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The Most Offensive Christmas Song Ever

Christmas is almost upon us, and while other sites present lists of their favorite Christmas songs, we here at YDKF are going in a different direction. We’re going to present to you the most offensive Christmas song ever. Now, some songs go the route of Mr. Hankey the Christmas Poo, or Merry F*cking Christmas, pushing boundaries just for the sake of it. We generally receive them as humorous, self-aware smut.  This song, however, is much more insidious than that, a fact which adds to its filthy nature. It presents itself as a simple, harmless little Christmas standard. We know differently, though. It’s not a song about Christmas; it’s a song about rape. Worse yet, it’s a blueprint. They might as well call it “How to Rape a Woman and Make Her Think It Was Her Choice” instead of “Baby, It’s Cold Outside”.

For those of you unfamiliar with the song, it’s essentially a discourse between a woman trying to leave and a man trying to keep her from doing so. We’ll put the man’s lyrics in bold as we look at this instructional guide to forced entry.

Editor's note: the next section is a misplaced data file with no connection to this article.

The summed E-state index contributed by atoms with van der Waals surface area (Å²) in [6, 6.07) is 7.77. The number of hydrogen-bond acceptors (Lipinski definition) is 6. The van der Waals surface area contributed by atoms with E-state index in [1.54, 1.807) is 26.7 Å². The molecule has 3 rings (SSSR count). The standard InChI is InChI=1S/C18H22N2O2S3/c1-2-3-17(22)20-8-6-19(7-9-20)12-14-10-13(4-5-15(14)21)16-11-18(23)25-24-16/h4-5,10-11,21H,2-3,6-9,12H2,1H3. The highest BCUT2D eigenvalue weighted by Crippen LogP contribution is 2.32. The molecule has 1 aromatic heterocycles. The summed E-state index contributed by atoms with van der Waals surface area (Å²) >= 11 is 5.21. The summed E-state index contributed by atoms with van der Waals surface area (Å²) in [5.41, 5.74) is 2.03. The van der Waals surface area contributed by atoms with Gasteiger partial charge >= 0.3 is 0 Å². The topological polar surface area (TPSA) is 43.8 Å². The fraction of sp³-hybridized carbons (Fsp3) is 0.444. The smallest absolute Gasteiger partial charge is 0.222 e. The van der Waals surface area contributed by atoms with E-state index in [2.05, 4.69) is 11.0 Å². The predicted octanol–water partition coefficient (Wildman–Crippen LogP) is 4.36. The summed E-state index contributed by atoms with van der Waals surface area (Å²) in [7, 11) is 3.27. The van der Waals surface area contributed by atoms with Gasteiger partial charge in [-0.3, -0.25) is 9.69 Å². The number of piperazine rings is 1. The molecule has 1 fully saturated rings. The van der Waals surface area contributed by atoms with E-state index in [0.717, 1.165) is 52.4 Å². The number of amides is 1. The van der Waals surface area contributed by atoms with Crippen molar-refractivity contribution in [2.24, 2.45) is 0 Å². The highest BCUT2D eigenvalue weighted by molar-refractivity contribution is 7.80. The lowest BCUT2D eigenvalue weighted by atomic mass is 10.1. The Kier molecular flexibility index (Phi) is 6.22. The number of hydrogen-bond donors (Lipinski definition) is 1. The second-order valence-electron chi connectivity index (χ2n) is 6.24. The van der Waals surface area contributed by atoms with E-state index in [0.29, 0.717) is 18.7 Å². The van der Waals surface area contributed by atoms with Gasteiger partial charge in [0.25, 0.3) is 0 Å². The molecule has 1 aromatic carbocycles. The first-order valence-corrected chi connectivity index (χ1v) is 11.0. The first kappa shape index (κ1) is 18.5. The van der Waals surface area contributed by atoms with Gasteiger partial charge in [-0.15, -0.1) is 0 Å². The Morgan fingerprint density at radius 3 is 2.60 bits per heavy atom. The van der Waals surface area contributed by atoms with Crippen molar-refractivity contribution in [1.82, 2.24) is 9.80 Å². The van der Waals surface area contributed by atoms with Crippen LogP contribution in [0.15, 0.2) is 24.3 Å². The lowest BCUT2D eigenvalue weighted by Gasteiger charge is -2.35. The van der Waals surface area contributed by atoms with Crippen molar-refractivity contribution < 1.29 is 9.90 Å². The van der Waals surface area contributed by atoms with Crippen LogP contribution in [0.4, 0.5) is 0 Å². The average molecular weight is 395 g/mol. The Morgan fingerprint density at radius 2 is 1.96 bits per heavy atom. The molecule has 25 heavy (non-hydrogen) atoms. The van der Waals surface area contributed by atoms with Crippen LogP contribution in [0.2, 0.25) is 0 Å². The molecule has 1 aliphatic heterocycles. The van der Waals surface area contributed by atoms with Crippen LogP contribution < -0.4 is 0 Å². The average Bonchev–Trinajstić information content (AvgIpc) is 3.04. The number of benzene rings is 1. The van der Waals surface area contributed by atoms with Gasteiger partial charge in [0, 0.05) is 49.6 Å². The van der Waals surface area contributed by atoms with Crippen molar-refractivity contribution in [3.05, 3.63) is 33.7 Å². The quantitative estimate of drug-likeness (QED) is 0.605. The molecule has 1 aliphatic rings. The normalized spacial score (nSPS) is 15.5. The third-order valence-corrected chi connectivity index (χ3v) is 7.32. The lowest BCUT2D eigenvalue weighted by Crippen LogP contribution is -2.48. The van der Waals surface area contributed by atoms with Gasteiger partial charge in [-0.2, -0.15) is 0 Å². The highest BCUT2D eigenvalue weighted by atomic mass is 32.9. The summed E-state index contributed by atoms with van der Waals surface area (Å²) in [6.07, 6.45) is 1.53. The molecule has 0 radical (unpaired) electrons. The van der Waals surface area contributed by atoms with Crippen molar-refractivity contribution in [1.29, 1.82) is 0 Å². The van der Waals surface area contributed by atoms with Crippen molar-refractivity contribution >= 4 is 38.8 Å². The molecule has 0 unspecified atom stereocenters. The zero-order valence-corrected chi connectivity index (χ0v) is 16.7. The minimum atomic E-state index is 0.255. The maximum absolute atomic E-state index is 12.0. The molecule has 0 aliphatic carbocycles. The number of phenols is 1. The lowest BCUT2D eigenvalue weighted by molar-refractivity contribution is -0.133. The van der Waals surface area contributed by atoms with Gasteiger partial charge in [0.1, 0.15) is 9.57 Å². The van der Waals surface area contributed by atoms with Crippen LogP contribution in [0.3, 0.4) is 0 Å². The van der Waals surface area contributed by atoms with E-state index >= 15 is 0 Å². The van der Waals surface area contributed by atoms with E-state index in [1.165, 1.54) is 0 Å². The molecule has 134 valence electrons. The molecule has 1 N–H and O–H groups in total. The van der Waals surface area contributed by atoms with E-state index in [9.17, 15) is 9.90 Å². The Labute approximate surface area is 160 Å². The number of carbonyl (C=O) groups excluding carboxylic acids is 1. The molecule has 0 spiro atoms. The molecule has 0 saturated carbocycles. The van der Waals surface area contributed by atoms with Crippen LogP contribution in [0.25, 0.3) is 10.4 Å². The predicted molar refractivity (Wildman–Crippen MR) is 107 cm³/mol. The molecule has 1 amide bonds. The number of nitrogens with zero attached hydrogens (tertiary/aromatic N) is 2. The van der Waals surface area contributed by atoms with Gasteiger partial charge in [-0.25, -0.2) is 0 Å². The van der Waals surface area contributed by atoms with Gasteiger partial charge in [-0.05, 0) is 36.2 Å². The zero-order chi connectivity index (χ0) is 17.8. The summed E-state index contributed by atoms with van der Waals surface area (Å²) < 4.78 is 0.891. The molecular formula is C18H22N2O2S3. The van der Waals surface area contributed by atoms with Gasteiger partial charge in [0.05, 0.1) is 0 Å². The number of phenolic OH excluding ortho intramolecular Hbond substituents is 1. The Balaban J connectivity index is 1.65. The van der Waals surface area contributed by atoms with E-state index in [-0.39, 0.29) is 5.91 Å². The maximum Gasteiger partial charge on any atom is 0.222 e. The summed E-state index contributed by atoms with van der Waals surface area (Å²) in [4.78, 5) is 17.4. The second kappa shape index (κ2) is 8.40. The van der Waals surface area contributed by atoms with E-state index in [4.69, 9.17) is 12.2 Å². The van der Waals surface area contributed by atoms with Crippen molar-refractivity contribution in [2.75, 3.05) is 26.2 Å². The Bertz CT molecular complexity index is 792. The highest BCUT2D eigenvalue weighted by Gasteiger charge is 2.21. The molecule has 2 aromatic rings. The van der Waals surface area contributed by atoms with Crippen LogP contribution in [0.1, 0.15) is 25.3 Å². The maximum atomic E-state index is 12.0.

It starts off innocently:

I really can’t stay – Baby it’s cold outside
I’ve got to go away – Baby it’s cold outside
This evening has been – Been hoping that you’d drop in
So very nice – I’ll hold your hands, they’re just like ice

The woman attempts to leave, but the man has other plans. The message in the first two lines? Weather can be an excellent excuse to begin predatory nature. “Well, officer, did you see that storm? I couldn’t possibly have let her leave. It was for her own safety, really.” The man is even sly enough not to seek her out. He allows the bait to come to him, just hoping she’d drop in, and then secures her, gripping her hands with that same weather-based excuse. The prey is in the trap, and part of her knows it:

My mother will start to worry – Beautiful, what’s your hurry
My father will be pacing the floor – Listen to the fireplace roar
So really I’d better scurry – Beautiful, please don’t hurry
Well Maybe just a half a drink more – Put some music on while I pour

Afraid to be bold, she begins to issue subtle warnings. Her mother.  Her father.  Both will be aware of her absence and clearly concerned. Any attention drawn while detaining her would clearly lead them to this man and his home. This, however, doesn’t deter him. He calls her bluff. Should anyone come looking, that fireplace will surely drown out the sound of her screams. If it doesn’t? Well, once she acquiesces to another drink, the twin tools of the roofie he slips into it and the music she’s about to put on will provide him with ample coverage for his actions.